There are some things I will not miss

Massive bugs I have to squish

Natto and those pregnant fish

Workplaces that crush your soul

Rigid social gender roles

Raw fish cornucopia

Rampant xenophobia

No Central Heating or Insulation,

Is this not a first world nation?

And I swear I’ll lose all of my poise

If I hear that damn teeth-sucking noise

*tsssss*

….one more time….

We’ve adapted to a life that’s new

And through it all, changed our world view

And now, here in our final days

We’re all preparing to part ways

Saying goodbye is no doubt rough

I’m really not good at this stuff

How do we explain our life here

To those back home who we hold dear?

JTE & HRT, CIR and BOE

ALTs to TOAs, TESL, TOEFL and PAs

To those who are not in the loop

It sounds just like alphabet soup

Then there are things photos can’t show

Of our life in Kumamoto

Hot drinks from vending machines

Adoration from pre-teens

Festivals, warmed toilet seats

So many delicious sweets

Cicadas in the early morn

Conbini store shelves lined with porn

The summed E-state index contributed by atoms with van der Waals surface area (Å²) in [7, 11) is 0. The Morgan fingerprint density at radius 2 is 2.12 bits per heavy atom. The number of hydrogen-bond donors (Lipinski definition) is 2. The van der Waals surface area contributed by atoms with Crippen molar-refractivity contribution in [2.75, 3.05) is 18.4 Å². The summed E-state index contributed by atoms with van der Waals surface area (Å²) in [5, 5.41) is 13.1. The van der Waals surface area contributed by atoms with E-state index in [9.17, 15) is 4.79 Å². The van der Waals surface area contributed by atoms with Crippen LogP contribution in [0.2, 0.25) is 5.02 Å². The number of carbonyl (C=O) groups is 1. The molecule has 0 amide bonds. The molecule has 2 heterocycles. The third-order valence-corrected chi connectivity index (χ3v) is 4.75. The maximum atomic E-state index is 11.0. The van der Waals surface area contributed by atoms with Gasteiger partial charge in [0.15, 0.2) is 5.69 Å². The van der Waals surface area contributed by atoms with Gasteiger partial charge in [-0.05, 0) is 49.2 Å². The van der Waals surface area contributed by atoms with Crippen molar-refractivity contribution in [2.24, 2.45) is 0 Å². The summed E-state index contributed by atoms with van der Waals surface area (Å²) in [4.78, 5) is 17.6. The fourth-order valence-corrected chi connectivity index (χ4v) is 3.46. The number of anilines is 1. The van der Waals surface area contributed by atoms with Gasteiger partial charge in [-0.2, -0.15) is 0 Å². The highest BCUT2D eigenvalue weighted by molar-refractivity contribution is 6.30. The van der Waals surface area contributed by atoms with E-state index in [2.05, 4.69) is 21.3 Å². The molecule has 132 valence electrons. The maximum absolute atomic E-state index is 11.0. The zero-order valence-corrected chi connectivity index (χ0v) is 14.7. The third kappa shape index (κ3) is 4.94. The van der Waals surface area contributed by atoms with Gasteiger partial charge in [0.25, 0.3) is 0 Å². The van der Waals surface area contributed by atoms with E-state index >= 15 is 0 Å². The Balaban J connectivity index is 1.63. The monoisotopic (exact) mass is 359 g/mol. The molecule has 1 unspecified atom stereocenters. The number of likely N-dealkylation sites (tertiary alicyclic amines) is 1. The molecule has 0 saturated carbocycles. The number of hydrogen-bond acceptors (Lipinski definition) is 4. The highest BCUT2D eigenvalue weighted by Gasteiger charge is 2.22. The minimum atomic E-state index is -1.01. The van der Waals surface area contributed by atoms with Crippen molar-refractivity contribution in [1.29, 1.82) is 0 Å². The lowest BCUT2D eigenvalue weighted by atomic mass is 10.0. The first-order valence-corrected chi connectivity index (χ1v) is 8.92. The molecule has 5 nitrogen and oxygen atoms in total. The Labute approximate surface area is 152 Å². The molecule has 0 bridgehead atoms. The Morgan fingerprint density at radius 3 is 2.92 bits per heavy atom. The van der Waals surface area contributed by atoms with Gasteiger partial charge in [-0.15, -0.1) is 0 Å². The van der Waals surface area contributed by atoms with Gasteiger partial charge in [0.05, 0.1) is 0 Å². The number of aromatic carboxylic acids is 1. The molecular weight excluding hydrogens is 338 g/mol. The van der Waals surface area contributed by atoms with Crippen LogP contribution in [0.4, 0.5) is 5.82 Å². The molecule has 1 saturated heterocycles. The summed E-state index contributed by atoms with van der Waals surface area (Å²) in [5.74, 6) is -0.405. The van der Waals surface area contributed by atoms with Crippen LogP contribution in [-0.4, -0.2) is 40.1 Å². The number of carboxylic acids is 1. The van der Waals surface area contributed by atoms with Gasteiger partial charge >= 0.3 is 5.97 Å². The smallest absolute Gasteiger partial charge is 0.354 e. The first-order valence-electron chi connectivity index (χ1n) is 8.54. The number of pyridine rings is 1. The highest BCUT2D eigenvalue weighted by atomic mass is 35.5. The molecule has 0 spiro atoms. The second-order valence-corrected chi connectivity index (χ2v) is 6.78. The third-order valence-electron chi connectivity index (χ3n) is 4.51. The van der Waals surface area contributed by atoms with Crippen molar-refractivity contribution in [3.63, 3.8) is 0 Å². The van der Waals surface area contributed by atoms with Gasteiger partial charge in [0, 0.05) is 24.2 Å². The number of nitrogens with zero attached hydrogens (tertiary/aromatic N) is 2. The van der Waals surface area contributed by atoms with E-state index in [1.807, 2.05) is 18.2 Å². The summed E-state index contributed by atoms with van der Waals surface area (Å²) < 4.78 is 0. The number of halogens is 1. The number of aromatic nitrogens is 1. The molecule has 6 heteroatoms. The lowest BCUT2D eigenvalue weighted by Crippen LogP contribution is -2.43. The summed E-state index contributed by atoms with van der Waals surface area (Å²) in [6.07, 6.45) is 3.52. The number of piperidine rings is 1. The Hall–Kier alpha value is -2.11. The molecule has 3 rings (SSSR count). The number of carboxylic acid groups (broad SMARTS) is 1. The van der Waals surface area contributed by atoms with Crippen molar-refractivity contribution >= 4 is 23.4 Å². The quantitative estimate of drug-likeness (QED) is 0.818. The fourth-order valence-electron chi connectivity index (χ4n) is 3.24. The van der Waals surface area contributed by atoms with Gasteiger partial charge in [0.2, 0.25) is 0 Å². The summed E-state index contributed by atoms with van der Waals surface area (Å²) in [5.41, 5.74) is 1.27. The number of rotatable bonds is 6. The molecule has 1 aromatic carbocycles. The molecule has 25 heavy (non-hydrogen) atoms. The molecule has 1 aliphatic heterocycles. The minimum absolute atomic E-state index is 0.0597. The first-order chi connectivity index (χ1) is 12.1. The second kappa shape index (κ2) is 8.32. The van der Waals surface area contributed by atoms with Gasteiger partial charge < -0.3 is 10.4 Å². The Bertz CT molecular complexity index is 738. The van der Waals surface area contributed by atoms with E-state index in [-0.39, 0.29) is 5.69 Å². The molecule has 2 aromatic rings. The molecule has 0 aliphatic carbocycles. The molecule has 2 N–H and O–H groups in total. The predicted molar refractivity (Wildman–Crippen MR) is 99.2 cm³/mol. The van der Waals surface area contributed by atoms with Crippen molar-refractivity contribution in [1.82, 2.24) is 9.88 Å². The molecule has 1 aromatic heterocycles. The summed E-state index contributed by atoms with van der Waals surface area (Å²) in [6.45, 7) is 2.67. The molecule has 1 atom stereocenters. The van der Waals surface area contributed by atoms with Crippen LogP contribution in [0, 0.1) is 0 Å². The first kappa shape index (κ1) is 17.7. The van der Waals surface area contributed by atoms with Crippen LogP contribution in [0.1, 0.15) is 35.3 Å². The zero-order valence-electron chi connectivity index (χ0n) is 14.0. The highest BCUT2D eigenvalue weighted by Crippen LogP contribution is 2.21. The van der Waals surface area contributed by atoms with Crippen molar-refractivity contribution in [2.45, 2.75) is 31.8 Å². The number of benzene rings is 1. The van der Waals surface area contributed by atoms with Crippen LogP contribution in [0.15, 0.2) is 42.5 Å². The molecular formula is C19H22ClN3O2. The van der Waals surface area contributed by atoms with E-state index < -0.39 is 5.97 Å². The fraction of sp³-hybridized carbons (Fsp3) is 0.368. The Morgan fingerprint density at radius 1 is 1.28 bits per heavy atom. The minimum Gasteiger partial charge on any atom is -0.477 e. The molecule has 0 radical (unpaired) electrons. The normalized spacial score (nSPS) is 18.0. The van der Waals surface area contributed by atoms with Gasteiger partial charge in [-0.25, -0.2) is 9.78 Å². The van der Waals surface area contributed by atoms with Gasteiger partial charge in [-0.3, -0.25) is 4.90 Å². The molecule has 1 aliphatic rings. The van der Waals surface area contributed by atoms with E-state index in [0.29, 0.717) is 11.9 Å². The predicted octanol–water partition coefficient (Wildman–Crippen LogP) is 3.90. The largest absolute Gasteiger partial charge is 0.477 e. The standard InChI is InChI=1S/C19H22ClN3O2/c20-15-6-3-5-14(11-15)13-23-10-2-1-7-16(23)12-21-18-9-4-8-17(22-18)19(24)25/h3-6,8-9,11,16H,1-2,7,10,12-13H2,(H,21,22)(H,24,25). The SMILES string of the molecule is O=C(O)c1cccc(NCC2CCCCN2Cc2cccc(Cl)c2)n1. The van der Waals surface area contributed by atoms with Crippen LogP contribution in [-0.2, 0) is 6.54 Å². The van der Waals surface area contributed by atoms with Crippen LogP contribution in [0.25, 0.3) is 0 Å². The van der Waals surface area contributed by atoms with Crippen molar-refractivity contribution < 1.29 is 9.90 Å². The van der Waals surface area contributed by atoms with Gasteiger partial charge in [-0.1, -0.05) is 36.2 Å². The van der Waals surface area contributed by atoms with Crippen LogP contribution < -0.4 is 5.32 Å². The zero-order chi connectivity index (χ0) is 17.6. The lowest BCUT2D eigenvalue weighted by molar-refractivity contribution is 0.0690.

Yakiniku nice and smoky

Long long nights of karaoke

Kakigouri stacked up high

Nomihoudai, mou ippai!

Shrines and temples that are sacred

Chilling in an onsen naked

Walking at night without hassle

Living by an ancient castle

The feeling of a seven year old

Taking your hand into her own

And strolling with you hand in hand

Not caring if you understand

What she’s saying, no translation

Just a simple conversation

The only thing to comprehend

 Is that she’s made a brand new friend

Times like these stick out to me

In my mind, clear as can be

Memories like this are just the start

of countless ones etched on my heart

A heart that’s heavy, beat by beat

with feelings that are bittersweet

So, the time has come to take our leave

And though we want to, shouldn’t grieve

 Because at the end of our contract

We’ll never quite know our impact

On the lives of those who we have met

Through our experiences on JET

And back in all our home countries

We’ll hold on to these memories

This southern land of fire and heat

and beloved black bear with red cheeks

We’ll look back one day years from now

And stop and marvel at just how

We spent time here and made great friends

on this beautiful, small island

And so, our time on JET is at its end

So many things left to attend

But as we go East, South, North and West

I wish all of you the very best

– Ian Cruz!